I do use coupons, but only if they’re right in front of me. And when it comes to food, we still save plenty by making most of our meals from scratch and shopping sales.

#4: I won’t feed my family junk food – even if it’s free.

Speaking of coupons, most of them are for food I don’t want anyway. Sure, you can get free cookies and cereal bars and candy, but who needs that?

I’m perfectly willing to spend more money – and forgo free or super-cheap junk foods – to feed my family well. Right now we spend around $150 per week on mostly healthy food, and I wouldn’t have it any other way.

#5: I won’t keep the heat and air conditioning off to save money.

My parents were extremely frugal when I was a kid, to the point where they barely turned on the air conditioning during summer. I distinctly remember laying in a pool of sweat in my bed, miserable and praying for air.

I knew that once I grew up, things would be different. Once I was in charge of paying the bill, I would crank up the AC or turn on some heat whenever I wanted.

Now that I’m an adult, I would much rather pay a little more money for utilities than spend the hot summer months sweaty and miserable. Some savings just aren’t worth it.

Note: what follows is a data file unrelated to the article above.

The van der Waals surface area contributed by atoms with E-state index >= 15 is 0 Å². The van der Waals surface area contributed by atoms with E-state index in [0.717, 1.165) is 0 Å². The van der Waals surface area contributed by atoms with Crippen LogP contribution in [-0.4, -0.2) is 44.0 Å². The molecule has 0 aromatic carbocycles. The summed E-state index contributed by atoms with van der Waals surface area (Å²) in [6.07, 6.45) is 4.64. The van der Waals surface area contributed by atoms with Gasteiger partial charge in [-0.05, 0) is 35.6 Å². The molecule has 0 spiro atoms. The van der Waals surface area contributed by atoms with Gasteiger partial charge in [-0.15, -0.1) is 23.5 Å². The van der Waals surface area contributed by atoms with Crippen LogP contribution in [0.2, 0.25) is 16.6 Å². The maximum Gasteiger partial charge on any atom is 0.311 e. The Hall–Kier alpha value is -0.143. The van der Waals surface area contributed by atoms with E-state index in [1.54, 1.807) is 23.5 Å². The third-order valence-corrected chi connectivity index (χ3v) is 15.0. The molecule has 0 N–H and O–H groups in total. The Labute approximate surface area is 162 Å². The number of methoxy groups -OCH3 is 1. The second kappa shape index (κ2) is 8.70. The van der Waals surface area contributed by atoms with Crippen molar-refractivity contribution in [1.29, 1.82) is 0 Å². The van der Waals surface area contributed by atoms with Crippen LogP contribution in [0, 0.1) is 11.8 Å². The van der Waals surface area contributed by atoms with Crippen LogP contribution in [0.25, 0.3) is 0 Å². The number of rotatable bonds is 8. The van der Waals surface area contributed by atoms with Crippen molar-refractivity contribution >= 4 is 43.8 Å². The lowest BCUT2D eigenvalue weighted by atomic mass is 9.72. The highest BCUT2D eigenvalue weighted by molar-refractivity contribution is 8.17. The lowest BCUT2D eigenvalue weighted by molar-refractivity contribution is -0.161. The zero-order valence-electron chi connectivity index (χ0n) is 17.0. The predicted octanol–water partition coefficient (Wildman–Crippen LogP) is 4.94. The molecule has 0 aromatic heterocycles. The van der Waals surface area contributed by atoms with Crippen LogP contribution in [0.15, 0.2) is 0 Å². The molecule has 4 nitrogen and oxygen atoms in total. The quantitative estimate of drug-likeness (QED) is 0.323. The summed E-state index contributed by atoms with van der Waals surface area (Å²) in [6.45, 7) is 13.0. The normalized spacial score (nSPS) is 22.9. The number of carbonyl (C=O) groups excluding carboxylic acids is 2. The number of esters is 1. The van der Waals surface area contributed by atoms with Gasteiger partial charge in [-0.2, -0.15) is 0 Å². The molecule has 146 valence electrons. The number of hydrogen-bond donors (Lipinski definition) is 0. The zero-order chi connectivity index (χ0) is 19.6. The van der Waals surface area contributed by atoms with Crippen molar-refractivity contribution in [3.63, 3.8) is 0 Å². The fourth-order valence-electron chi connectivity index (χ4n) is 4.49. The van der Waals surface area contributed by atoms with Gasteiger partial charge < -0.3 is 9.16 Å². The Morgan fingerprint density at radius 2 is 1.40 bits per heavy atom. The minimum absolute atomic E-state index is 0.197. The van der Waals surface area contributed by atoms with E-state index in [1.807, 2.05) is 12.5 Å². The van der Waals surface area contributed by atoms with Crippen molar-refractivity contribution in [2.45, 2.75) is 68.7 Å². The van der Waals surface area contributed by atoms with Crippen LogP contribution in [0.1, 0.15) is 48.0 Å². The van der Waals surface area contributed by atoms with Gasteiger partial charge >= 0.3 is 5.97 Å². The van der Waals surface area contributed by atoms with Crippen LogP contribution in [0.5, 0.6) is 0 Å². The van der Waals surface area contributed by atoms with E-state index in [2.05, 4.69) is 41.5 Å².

#6: I don’t skimp on family vacations.

We scrimp and save in certain areas so we can spend a little more in others. One area where I never regret spending money is on family vacations. Our kids are only young once, right? As parents, we want to make fun vacation memories that will last.

While a staycation can be okay, I love taking my kids to new beaches and trying new things. And if it costs a little money, so what? The family memories we make are priceless. The whole reason we live frugally most of the time is so we have enough money for big savings goals that are important to us.

#7: I won’t steal – even something small.

I’m not willing to steal to save money, even something as small as ketchup packets or plastic silverware. I would much rather save up and pay for disposables on my own. I need to save money, sure, but I also need to live with myself. Stealing anything – even packets of Splenda – would weigh too heavily on my conscience.

#8: I won’t color my own hair.

Although I’m a natural blonde, I still have my hair highlighted from time to time. The bad news is, highlights are crazy expensive at salons in my area – usually $120 and up. Fortunately, one of my neighbors does the same work out of her home, and she only charges $85 for highlights and a cut.

I could maybe-possibly-potentially buy a box of color and try to do my hair myself, but I’m a little scared at the damage I would do. Plus, I want to look good!